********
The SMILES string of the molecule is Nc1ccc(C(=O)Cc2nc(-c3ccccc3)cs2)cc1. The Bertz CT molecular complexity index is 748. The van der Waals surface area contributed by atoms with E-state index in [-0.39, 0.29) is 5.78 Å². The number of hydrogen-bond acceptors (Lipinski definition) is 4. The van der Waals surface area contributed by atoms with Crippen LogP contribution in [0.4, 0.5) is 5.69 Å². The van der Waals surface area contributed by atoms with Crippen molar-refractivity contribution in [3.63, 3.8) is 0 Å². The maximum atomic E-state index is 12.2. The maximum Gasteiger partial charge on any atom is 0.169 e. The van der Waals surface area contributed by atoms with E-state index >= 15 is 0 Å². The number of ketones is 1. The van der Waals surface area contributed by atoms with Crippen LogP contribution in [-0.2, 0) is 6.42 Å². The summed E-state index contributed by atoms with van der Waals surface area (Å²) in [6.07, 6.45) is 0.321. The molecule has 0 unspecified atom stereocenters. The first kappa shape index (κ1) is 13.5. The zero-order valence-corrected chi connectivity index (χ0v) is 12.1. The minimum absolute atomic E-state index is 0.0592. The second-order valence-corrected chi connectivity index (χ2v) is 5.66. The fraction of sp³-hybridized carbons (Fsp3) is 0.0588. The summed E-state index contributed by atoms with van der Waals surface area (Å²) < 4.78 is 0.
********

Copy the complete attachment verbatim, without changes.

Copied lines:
The SMILES string of the molecule is Nc1ccc(C(=O)Cc2nc(-c3ccccc3)cs2)cc1. The Bertz CT molecular complexity index is 748. The van der Waals surface area contributed by atoms with E-state index in [-0.39, 0.29) is 5.78 Å². The number of hydrogen-bond acceptors (Lipinski definition) is 4. The van der Waals surface area contributed by atoms with Crippen LogP contribution in [0.4, 0.5) is 5.69 Å². The van der Waals surface area contributed by atoms with Crippen molar-refractivity contribution in [3.63, 3.8) is 0 Å². The maximum atomic E-state index is 12.2. The maximum Gasteiger partial charge on any atom is 0.169 e. The van der Waals surface area contributed by atoms with E-state index >= 15 is 0 Å². The number of ketones is 1. The van der Waals surface area contributed by atoms with Crippen LogP contribution in [-0.2, 0) is 6.42 Å². The summed E-state index contributed by atoms with van der Waals surface area (Å²) in [6.07, 6.45) is 0.321. The molecule has 0 unspecified atom stereocenters. The first kappa shape index (κ1) is 13.5. The zero-order valence-corrected chi connectivity index (χ0v) is 12.1. The minimum absolute atomic E-state index is 0.0592. The second-order valence-corrected chi connectivity index (χ2v) is 5.66. The fraction of sp³-hybridized carbons (Fsp3) is 0.0588. The summed E-state index contributed by atoms with van der Waals surface area (Å²) < 4.78 is 0.